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Effie Pereira, Yu Qing Liu, Monica Castelhano; Inhibition of attention to irrelevant areas of a scene: Investigating mechanisms of attention during visual search. Journal of Vision 2014;14(10):371. doi: https://doi.org/10.1167/14.10.371.
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© ARVO (1962-2015); The Authors (2016-present)
Numerous studies have shown that scene context aids search due to expectations about where objects are located (Castelhano & Heaven, 2011; Neider & Zelinsky, 2006). However, it is unclear what attentional mechanisms are involved in directing gaze to target-relevant scene regions, and whether in addition to enhancing target-relevant regions, target-irrelevant regions are inhibited. In the present study, we investigated whether previously-inhibited regions of a scene would interfere with a subsequent search. Participants performed six searches for six different objects within the same image. The sixth search was always for the same object, but the first five searches could be for objects in the same context region (Same condition) or in a different region (Different condition). In the Control condition, participants did not perform a search and viewed images for 2s each for the first five trials (thus not enhancing nor inhibiting any scene regions). Analyses were performed only on the sixth search, and target-relevant regions (upper, middle, lower) were counterbalanced across all conditions. If attention is inhibited in target-irrelevant regions, then we would expect the Different condition would show longer processing times and less effective fixation placement during initial search guidance. Latency to the first saccade was significantly longer in the Different than in the Control condition. We also found that significantly fewer first fixations were placed in target-relevant regions in the Different condition than in either the Same or Control conditions. Additionally, the frequency with which initial saccades were directed towards the target were much lower in the Different condition than in either the Same or Control conditions. The pattern of results is consistent with the inhibition of target-irrelevant regions; therefore, we conclude that inhibition is a likely additional mechanism by which gaze is directed in scenes and is worthy of further study.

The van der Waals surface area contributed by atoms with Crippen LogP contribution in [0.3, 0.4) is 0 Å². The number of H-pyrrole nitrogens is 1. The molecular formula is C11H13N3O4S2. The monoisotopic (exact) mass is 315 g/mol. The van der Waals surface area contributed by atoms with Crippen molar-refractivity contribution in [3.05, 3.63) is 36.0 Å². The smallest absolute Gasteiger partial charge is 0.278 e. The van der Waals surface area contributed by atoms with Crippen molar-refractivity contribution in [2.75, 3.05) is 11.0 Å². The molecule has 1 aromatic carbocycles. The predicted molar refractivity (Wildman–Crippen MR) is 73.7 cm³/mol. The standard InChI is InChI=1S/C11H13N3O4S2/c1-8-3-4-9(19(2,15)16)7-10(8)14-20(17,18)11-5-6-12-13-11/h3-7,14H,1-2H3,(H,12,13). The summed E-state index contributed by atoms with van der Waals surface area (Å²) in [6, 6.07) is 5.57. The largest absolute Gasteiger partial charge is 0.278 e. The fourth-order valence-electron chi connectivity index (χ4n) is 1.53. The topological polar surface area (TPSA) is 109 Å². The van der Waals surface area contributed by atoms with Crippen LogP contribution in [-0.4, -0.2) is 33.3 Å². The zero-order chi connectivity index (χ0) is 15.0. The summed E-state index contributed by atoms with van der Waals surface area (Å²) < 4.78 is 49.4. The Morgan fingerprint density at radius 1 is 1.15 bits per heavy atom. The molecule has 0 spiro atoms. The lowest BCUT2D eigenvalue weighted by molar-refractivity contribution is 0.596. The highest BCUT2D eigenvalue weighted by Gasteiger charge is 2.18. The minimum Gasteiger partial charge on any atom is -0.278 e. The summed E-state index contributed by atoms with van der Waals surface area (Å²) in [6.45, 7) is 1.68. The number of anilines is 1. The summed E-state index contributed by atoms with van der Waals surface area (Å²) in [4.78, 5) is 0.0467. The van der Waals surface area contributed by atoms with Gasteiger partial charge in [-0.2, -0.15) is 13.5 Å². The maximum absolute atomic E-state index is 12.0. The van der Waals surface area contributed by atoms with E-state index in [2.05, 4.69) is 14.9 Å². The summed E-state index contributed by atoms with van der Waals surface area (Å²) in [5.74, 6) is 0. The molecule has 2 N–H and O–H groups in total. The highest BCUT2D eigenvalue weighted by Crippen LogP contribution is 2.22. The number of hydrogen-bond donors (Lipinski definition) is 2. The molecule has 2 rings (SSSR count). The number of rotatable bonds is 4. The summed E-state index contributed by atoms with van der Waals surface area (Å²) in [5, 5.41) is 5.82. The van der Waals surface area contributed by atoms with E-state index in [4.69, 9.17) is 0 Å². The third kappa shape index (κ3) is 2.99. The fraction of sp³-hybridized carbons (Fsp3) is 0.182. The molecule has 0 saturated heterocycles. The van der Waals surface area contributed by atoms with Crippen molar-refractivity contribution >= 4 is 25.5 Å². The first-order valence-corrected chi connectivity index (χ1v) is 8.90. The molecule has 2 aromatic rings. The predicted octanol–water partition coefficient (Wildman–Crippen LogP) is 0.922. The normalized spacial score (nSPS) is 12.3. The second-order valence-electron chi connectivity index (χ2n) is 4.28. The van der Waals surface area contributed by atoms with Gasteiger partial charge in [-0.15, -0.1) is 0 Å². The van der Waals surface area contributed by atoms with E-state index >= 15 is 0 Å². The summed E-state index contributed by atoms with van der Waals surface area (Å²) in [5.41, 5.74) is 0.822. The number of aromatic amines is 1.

Meeting abstract presented at VSS 2014
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